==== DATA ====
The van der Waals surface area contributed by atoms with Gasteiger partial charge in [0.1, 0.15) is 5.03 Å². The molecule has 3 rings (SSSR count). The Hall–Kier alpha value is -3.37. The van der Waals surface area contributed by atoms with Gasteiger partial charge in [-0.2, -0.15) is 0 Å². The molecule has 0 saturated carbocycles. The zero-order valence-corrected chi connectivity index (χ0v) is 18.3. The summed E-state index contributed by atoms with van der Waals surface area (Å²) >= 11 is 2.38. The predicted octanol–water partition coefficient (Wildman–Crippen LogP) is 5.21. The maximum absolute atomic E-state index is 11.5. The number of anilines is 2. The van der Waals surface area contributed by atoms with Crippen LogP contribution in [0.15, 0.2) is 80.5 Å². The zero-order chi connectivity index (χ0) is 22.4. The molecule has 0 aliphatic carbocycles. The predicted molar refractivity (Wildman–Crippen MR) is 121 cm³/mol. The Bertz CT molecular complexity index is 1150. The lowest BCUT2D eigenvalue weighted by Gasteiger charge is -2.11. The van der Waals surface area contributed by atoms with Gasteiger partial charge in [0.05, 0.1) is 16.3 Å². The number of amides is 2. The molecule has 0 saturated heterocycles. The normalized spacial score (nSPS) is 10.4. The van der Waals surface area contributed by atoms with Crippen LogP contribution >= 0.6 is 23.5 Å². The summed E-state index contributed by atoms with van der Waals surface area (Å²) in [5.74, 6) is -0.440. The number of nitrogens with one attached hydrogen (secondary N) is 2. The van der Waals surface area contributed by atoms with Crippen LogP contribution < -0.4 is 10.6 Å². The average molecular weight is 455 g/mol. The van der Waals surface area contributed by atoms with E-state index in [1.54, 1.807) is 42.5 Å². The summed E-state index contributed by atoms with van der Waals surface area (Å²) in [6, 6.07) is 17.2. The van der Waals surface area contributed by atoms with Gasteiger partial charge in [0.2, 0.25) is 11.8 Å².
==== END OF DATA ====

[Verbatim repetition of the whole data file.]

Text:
The van der Waals surface area contributed by atoms with Gasteiger partial charge in [0.1, 0.15) is 5.03 Å². The molecule has 3 rings (SSSR count). The Hall–Kier alpha value is -3.37. The van der Waals surface area contributed by atoms with Gasteiger partial charge in [-0.2, -0.15) is 0 Å². The molecule has 0 saturated carbocycles. The zero-order valence-corrected chi connectivity index (χ0v) is 18.3. The summed E-state index contributed by atoms with van der Waals surface area (Å²) >= 11 is 2.38. The predicted octanol–water partition coefficient (Wildman–Crippen LogP) is 5.21. The maximum absolute atomic E-state index is 11.5. The number of anilines is 2. The van der Waals surface area contributed by atoms with Crippen LogP contribution in [0.15, 0.2) is 80.5 Å². The zero-order chi connectivity index (χ0) is 22.4. The molecule has 0 aliphatic carbocycles. The predicted molar refractivity (Wildman–Crippen MR) is 121 cm³/mol. The Bertz CT molecular complexity index is 1150. The lowest BCUT2D eigenvalue weighted by Gasteiger charge is -2.11. The van der Waals surface area contributed by atoms with Gasteiger partial charge in [0.05, 0.1) is 16.3 Å². The number of amides is 2. The molecule has 0 saturated heterocycles. The normalized spacial score (nSPS) is 10.4. The van der Waals surface area contributed by atoms with Crippen LogP contribution >= 0.6 is 23.5 Å². The summed E-state index contributed by atoms with van der Waals surface area (Å²) in [5.74, 6) is -0.440. The number of nitrogens with one attached hydrogen (secondary N) is 2. The van der Waals surface area contributed by atoms with Crippen LogP contribution < -0.4 is 10.6 Å². The average molecular weight is 455 g/mol. The van der Waals surface area contributed by atoms with E-state index in [1.54, 1.807) is 42.5 Å². The summed E-state index contributed by atoms with van der Waals surface area (Å²) in [6, 6.07) is 17.2. The van der Waals surface area contributed by atoms with Gasteiger partial charge in [0.2, 0.25) is 11.8 Å².